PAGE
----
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Magic Circle

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The Magic Circle was formed in 1905 in London, it's instigator and initial founder was Neil Weaver. The Magic Circle has an international membership of around 1500 dedicated to promoting and advancing the art of magic. David Devant became the first president.

In 1906, Nevil Maskelyne edited the first issue of The Magic Circular, which has been published continuously since that time.

In 1998 they opened their new Headquarters in Euston, close to London's West End. It contains a fully equipped theater, libraries and a museum displaying a vast collection of posters and memorabilia relating to the history of mystery.[1]


The Magic Circle Museum is located at Stephenson Way, London, and houses a vast collection of posters and memorabilia relating to the history of magic. Hosts are often on hand to answer questions. Items of interest include: set of props used by David Nixon and Tommy Cooper; Robert Harbin’s original Zig Zag Lady illusion; rifles used for the Bullet Catch by Maurice Fogel in the 1940s; a set of cups and balls used by The Prince of Wales, when he took his Magic Circle exam in 1975; Chung Ling Soo's robes; and a sound recording of Harry Houdini taken from an Edison cylinder. A Houdini Exhibit was created by Mick Hanzlik and David Berglas. [2][3]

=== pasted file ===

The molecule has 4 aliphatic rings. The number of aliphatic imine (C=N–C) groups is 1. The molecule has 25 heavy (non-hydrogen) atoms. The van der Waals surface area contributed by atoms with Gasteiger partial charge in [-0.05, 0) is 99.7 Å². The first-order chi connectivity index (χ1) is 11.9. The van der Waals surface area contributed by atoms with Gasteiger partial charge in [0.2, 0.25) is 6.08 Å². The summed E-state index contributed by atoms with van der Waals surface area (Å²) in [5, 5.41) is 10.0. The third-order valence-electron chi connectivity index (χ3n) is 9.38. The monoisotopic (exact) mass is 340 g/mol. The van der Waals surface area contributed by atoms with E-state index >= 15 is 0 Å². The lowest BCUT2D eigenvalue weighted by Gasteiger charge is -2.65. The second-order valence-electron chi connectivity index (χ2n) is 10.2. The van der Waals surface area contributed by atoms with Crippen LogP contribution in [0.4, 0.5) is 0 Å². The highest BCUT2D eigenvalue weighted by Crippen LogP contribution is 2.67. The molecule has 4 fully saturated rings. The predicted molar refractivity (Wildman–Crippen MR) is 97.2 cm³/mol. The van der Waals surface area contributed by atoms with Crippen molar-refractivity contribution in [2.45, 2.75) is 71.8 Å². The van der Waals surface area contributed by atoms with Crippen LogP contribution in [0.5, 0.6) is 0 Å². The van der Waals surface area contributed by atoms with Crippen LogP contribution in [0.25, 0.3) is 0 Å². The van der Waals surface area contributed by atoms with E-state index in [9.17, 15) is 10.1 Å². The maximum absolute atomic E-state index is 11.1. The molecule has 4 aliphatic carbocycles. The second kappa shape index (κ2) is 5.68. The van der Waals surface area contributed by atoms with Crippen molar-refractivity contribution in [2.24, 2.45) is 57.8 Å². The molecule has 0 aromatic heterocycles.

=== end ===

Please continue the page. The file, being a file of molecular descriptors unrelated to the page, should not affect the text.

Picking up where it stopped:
Membership of the Magic Circle requires the applicant to undergo an interview and to pass a performance exam to show proficiency and skill. The alternative to the usual performance is a written thesis relating to magic.


Members of the Society use the letters "M.M.C." after their name. Applications for membership can be made by emailing the Examinations Secretary.


Members may take a further examination to achieve the degree of Associate of the Inner Magic Circle. The designation "A.I.M.C." shows this higher membership. The A.I.M.C. degree can also be attained through thesis, and in rare cases, that is when a candidate gains 18 or higher out of a possible 20 marks in the written exam, examinees taking the M.M.C. exam are awarded the A.I.M.C. degree. Those who attain an A.I.M.C. degree as a result of a performance examination are given the A.I.M.C. with silver star.


Within the society, there are a number of members never exceeding 300 known as the Inner Magic Circle. Full membership of the Inner Magic Circle is denoted by the letters M.I.M.C. after the member's name. Membership of the Inner Magic Circle is by call of the society's president. The M.I.M.C. degree may be awarded with a gold star, in recognition of the holder's excellence as a performer, although not all holders of the M.I.M.C. degree are performers, and hence, not all are M.I.M.C. with gold star.

Annual Awards